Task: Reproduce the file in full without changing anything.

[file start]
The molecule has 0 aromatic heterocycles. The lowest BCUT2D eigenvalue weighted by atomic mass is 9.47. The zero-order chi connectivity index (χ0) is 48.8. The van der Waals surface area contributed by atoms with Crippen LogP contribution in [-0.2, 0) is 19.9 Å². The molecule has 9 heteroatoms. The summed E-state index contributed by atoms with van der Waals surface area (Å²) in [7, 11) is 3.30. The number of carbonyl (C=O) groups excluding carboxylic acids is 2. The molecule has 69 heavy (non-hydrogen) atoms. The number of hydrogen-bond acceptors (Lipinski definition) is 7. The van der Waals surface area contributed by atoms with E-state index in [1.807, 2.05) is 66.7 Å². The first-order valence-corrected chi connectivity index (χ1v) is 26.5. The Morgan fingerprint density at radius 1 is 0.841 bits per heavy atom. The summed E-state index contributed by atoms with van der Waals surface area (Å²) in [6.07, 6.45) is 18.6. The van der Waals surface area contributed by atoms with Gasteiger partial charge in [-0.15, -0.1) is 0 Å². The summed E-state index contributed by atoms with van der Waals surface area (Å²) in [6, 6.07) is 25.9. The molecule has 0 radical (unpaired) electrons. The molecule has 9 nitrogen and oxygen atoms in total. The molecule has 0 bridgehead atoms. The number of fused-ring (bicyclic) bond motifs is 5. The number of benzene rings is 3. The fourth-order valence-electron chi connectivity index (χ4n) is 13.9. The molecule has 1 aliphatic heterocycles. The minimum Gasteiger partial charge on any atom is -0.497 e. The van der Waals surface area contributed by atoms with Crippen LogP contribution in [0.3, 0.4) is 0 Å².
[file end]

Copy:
The molecule has 0 aromatic heterocycles. The lowest BCUT2D eigenvalue weighted by atomic mass is 9.47. The zero-order chi connectivity index (χ0) is 48.8. The van der Waals surface area contributed by atoms with Crippen LogP contribution in [-0.2, 0) is 19.9 Å². The molecule has 9 heteroatoms. The summed E-state index contributed by atoms with van der Waals surface area (Å²) in [7, 11) is 3.30. The number of carbonyl (C=O) groups excluding carboxylic acids is 2. The molecule has 69 heavy (non-hydrogen) atoms. The number of hydrogen-bond acceptors (Lipinski definition) is 7. The van der Waals surface area contributed by atoms with E-state index in [1.807, 2.05) is 66.7 Å². The first-order valence-corrected chi connectivity index (χ1v) is 26.5. The Morgan fingerprint density at radius 1 is 0.841 bits per heavy atom. The summed E-state index contributed by atoms with van der Waals surface area (Å²) in [6.07, 6.45) is 18.6. The van der Waals surface area contributed by atoms with Gasteiger partial charge in [-0.15, -0.1) is 0 Å². The summed E-state index contributed by atoms with van der Waals surface area (Å²) in [6, 6.07) is 25.9. The molecule has 0 radical (unpaired) electrons. The molecule has 9 nitrogen and oxygen atoms in total. The molecule has 0 bridgehead atoms. The number of fused-ring (bicyclic) bond motifs is 5. The number of benzene rings is 3. The fourth-order valence-electron chi connectivity index (χ4n) is 13.9. The molecule has 1 aliphatic heterocycles. The minimum Gasteiger partial charge on any atom is -0.497 e. The van der Waals surface area contributed by atoms with Crippen LogP contribution in [0.3, 0.4) is 0 Å².